The Free Press, Mankato, MN


November 30, 2012

Our View: The value of diversity

Thumbs up: To MSU for continuing to build a strong base of international students on campus.

Since 2005, international student numbers have grown from 447 to 768, ranking MSU 38th nationally for international student enrollment.

The university has become more active in recruiting international students. But the best recruitment tool remains word of mouth. International students attending MSU tell family and friends back home.

The fact international students feel they are welcome, embraced and that they are getting a good education is a positive reflection on MSU and the Mankato community.

International students and their families contributed an estimated $16.2 million to the Mankato economy during the 2011-2012 school year.

But it’s the diversity they bring to the community — a sharing of their cultures and experiences — that is most valuable to the Mankato area.


Erosion control efforts offer a good start

Thumbs up: To the efforts of the Nicollet County officials and local environmentalists who have established and erosion-control project at Seven Mile Creek.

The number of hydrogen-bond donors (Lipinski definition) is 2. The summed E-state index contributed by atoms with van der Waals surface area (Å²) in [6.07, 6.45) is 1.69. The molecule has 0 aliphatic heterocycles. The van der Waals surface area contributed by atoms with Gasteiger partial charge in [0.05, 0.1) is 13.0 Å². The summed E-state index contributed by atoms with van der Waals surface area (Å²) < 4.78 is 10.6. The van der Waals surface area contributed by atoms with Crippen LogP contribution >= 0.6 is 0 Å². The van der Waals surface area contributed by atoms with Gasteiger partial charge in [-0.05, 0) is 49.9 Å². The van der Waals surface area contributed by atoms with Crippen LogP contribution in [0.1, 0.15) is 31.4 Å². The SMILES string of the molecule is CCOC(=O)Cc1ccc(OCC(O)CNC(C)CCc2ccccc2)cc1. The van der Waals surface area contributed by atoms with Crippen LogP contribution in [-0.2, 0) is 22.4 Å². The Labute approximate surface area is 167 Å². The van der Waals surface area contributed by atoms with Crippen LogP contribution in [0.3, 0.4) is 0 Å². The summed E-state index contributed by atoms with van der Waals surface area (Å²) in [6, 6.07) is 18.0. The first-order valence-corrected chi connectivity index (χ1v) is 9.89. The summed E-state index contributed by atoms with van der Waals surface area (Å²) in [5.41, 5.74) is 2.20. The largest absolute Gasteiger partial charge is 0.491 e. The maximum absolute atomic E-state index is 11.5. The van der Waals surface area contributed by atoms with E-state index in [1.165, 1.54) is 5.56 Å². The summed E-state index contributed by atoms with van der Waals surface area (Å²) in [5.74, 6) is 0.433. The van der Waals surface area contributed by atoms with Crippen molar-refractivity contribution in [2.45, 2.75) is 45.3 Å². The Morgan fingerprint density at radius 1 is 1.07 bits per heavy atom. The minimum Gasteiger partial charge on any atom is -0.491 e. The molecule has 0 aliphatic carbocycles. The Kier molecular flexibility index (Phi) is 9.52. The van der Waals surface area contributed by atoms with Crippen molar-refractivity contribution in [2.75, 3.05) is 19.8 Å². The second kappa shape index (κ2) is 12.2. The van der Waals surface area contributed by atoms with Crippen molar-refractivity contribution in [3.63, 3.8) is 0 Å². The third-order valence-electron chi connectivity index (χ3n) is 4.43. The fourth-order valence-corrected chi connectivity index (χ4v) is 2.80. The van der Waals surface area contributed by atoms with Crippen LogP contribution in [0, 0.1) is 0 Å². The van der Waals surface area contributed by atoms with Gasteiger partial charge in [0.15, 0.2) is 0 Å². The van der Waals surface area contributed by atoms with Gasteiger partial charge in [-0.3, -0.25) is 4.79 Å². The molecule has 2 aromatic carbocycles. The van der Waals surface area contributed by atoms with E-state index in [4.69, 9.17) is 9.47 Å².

The Friends of the Minnesota Valley and longtime area environmentalist Scott Sparlin working with the county have secured $80,000 from Minnesota’s Legacy Fund to set up a streambank erosion-control system that should prevent sediment from getting into the creek.

The system uses plastic liners along the steepest ravines and ditches that empty into the trout stream. The plastic liner, a product of SmartDitch, protects the bank by covering it but also allows water to flow slower through its deep ribs. Ground Zero Services of Courtland helped install the project.

About $8,000 of the fund will be used for the plastic liners, and the rest of the grant will be used for similar projects at Seven Mile Park and possibly some projects to limit runoff from agricultural land near the park.

The efforts of the volunteer groups working with business and government show projects like these don’t always have to involve setting up a new agency. Erosion is one of the most critical issues for the Minnesota River and it’s a credit to these groups that they are doing something about it.

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